CREEPS will give audiences a rare glimpse into the lived experience of disability, filtered through a 1970’s lens. Featuring a truly mixed-ability cast, seven professional actors including three who lie with disability, the casting speaks to Realwheels Theatre’s ongoing commitment to fostering interchange between mainstream and disability arts sectors.
“You will then be brought to our attention either by relatives who have no room for you in the attic, or by neighbours who are distressed to see you out in the street, clashing with the landscape.” – excerpt from CREEPS
David E. Freeman, who lived with cerebral palsy, was one of the first writers to put his own voice – a Canadian voice – on the stage in the early 70s. Written on a typewriter that Freeman operated with a stick held between his teeth, CREEPS tells the story of four disabled men who spend their days toiling away in a “sheltered workshop”. Tired of the way they’ve been treated, they rebel and barricade themselves in the washroom. The brutality and hilarity of Freeman’s uncompromising and sardonic dialogue drives the show and expresses the tension of the oppressed with a raw ferocity and clarity.
“If you were to ask Canadian theatre artists, ‘which play, written and produced in the early ’70s, is recognized for having changed Canadian theatre forever?’, the answer would most likely be: David Freeman’s CREEPS,” Rena Cohen, Managing Artistic Director at Realwheels Theatre and the Producer/Dramaturge for CREEPS told me last week.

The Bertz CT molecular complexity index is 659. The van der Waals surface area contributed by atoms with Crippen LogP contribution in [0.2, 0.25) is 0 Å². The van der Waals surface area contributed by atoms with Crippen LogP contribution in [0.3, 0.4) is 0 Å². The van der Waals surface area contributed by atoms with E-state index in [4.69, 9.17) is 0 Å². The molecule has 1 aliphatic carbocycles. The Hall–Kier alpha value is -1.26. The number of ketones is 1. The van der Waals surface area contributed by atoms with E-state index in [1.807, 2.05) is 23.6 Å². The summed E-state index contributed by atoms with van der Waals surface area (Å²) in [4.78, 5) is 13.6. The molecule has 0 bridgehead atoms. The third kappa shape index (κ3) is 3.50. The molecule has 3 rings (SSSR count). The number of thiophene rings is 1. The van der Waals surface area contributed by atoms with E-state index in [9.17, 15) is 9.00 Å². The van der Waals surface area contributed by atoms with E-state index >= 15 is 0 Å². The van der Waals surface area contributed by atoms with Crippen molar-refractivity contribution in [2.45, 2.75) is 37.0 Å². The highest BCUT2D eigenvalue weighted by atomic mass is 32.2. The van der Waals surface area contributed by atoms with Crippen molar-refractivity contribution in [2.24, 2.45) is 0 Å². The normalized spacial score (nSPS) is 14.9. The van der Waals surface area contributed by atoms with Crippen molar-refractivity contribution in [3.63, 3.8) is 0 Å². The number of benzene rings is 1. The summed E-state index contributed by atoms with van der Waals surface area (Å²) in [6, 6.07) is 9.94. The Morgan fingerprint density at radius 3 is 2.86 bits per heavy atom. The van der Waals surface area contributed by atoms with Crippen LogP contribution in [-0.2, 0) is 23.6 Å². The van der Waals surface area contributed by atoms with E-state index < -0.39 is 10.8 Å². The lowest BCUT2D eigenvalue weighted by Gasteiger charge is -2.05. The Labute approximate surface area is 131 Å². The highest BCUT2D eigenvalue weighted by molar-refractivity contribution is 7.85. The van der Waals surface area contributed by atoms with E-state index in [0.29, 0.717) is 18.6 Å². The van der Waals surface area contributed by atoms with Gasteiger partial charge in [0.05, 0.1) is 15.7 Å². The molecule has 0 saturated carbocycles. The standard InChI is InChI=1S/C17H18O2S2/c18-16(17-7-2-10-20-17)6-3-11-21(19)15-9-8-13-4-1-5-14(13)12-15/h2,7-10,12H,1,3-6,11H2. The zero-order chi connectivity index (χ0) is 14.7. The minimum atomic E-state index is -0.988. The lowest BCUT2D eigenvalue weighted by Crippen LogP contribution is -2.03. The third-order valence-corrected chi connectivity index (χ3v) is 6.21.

Rena joined Realwheels in late 2009 after meeting founder, James Sanders. “James – along with two other Vancouver-based theatre artists, Bob Frazer and Kevin Kerr – had created and produced SKYDIVE, one of the most successful productions to ever come out of Vancouver.”
She says that SKYDIVE offered audiences amazing technical innovation (in which a person with quadriplegia flies!), and the show had proven impact on audiences’ perceptions of disability. “I’d been working in arts management and as a speech/presentations coach when James invited me to discuss the company’s next steps.” Realwheels is a company on the rise, and in 2015 it received the City of Vancouver Award of Excellence.
When CREEPS was first produced, Rena says Canadian theatre was itself a central metaphor of the play.
“We were then in our infancy, being ‘helped’ and controlled by the ex-pat British community. CREEPS possesses an authentically Canadian voice, at a time when the Canadian voice was absent from our stages; we weren’t even aware of it until the play came out. We can’t overestimate its impact at the time. Some senior Vancouver theatre artists have let us know that CREEPS was the play that convinced them to enter theatre as a profession. It was theatre as relevant as theatre could be. CREEPS went on to win the Chalmers Award and New York Drama Desk Award. As one reviewer wrote at the time: “Freeman handles his material triumphantly”.”
Having known about the play for many years, Rena says it’s even studied in theatre programs – and a member of her cast today, Adam Grant Warren, actually wrote a paper on it at university.